Woman jailed for 22 years for killing her own sister after having affair with her husband

Woman jailed for 22 years for killing her own sister after having affair with her husband
Saima Khan

An evil woman has been jailed for at least 22 years for murdering her own sister after having an affair with her husband.

Sabah Khan, 27, butchered her 34-year-old sister Saima Khan with a kitchen knife at their home in Luton in May 2016 because she wanted her brother-in-law Hafeez Rehmen for herself.

She lured her older sister home under the ruse her children were crying, before slashing her throat with such ferocity she almost decapitated her.

In a ‘scene of carnage’ which lasted some eight minutes, Sabah chopped off her sister’s hand and pulled off her clothing then continued stabbing her as she lay dead, while her children were upstairs sleeping.

The court heard Sabah Khan had been in a relationship with her sister’s taxi driver husband for four years and they had been having sex in his taxi and their home when his wife had gone to work.

He was 21 when he met Sabah, and she was just ten.

Saima’s four young children were sleeping upstairs as she was murdered by her younger sister, who had bought a knife from a Tesco store two days earlier.

She waited until their family were out of the house attending a funeral at a local mosque before texting her sister to say one of her children was crying and she should come home quickly.

Saba Khan
Saba Khan

Saima suffered 68 knife wounds in the frenzied attack, with severed arteries and a jugular vein and deep wounds to her arms, skull and face.

The court heard  some of the children were awake during the incident.

‘The seven-year-old shouted down to her aunt: “Are you killing a mouse?”‘

Other members of the family found the mother-of-four lying in a pool of blood when they returned late at night.

Sabah attempted to stage a burglary at the scene, smashing a window and interfering with jewellery before calling police claiming there had been a burglary and her sister had been murdered by an intruder when she was in the shower.

Detectives initially investigated her claims before arresting her eight days later when they found the knife in a bin bag in her bedroom.

On the night of the murder, Sabah remained at home to look after her sister’s children – a seven-year-old daughter, two sons aged four and two and a baby girl, who had just had her first birthday.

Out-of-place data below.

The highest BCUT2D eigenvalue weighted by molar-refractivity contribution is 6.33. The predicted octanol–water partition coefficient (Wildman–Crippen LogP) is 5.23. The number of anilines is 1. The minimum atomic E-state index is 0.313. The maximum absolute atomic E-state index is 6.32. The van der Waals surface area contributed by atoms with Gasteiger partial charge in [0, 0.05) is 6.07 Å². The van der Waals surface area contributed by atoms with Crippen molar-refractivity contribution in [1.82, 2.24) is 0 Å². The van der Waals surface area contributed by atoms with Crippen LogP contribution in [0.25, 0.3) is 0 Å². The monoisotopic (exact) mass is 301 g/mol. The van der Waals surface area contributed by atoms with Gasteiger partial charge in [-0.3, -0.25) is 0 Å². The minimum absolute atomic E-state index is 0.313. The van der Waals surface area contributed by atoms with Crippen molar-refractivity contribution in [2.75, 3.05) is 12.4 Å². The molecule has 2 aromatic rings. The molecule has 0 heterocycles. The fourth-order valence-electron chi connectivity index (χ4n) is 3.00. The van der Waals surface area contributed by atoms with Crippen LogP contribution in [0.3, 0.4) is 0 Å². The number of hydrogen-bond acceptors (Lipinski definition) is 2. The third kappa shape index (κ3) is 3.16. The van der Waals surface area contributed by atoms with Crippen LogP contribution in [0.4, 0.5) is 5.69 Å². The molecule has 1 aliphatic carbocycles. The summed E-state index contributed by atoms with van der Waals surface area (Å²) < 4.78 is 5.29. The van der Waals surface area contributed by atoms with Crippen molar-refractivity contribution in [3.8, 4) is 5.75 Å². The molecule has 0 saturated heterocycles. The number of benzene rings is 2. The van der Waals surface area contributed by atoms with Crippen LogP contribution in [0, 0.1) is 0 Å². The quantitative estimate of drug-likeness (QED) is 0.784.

Prosecutor Jane Bickerstaff QC said Saima left the house around 10.15pm to attend the home of an elderly woman in her role as a carer that night.

Half an hour later Sabah texted her sister to say one of the children was crying and she should come home quickly.

Miss Bickerstaff said that at 11.03pm, Saima Khan replied ‘On my way.’

The court was told a CCTV system on a neighbouring property captured the moment Saima arrived outside her home and showed her entering the property at 11.07pm.

Miss Bickerstaff said: ‘The lights were seen going on at the house.

‘On entering the house, Saima turned on the downstairs hallway lights and 45 seconds later, the lights went off, so the downstairs was in darkness.’

The prosecutor said that had been the moment when Sabah Khan struck as she waited in the darkness.

Miss Bickerstaff said: ‘She lay in wait for her sister and 45 seconds after Saima got into the house, she was murdered in the hallway.

‘There is no evidence that she ever managed to leave that area by the front door. It was a vicious and sustained attack.’

Saima had moved to England from Holland and was described by neighbours as a ‘quiet but friendly lady’.

Ms Bickerstaff told how WhatsApp messages revealed Khan’s bitterness as Mr Rehman’s interest in her waned.

She referred to her sister as ‘that b***h’, and told Mr Rehman: ‘If I could I would take my heart out and show you what you are for me.

‘Nothing in the world can change my feelings for you. Not even you … Day by day my love for you gets stronger.’

Ms Bickerstaff said: ‘From February, all was not well with Hefeez Rehman and his affection appears to have been transferred back to his wife.’

Around this time Khan searched the internet for ‘poisonous snakes’ ‘how to hire a killer’ and ’16 steps to kill someone and not get caught’.

She was also in frequent communication with a ‘fixer’ in Pakistan and handed him over £5,000 to have her sister ‘finished off’ and ‘done in’.

She told the fixer: ‘Sorry to bother you again and again. My friend is really upset now Hefeez does not even look at her ….he says he realises his mistake … You finish off Saima as quick as possible so Sabah can get her Hefeez back.’

The prosecutor said there was an added time pressure as her sister and her family were due to move out later that month.

Jo Sidhu, defending, said Sabah was a ‘lonely individual, had traits of mental health issues and had in the past cut and strangled herself.

He said: ‘This defendant for the rest of her natural life will live with what she has done. The remorse is something that will infect her for the rest of her days.’

Sabah showed no emotion as she was jailed for life with a minimum of 22 years for the ‘astonishingly brutal’ murder of her sister.

Judge Christopher Moss told her: ‘You enticed her to come home from work so the killing could be carried out.

‘You had decided that afternoon that murder weapon should be used which had been purchased by you days earlier. You have for some time planned your sister’s death.

‘The killing was astonishingly brutal and the knife attack continued on after the deceased must have lost her life.

‘You killed your sister in her own home with her children upstairs.

‘Further, you suggested falsely that you sister had been engaged in an illicit affair with another man.’

Psychiatric reports revealed that Sabah was emotionally unstable and has a form of a depressive disorder.

Judge Moss said she now accepts her guilt ‘unreservedly’.

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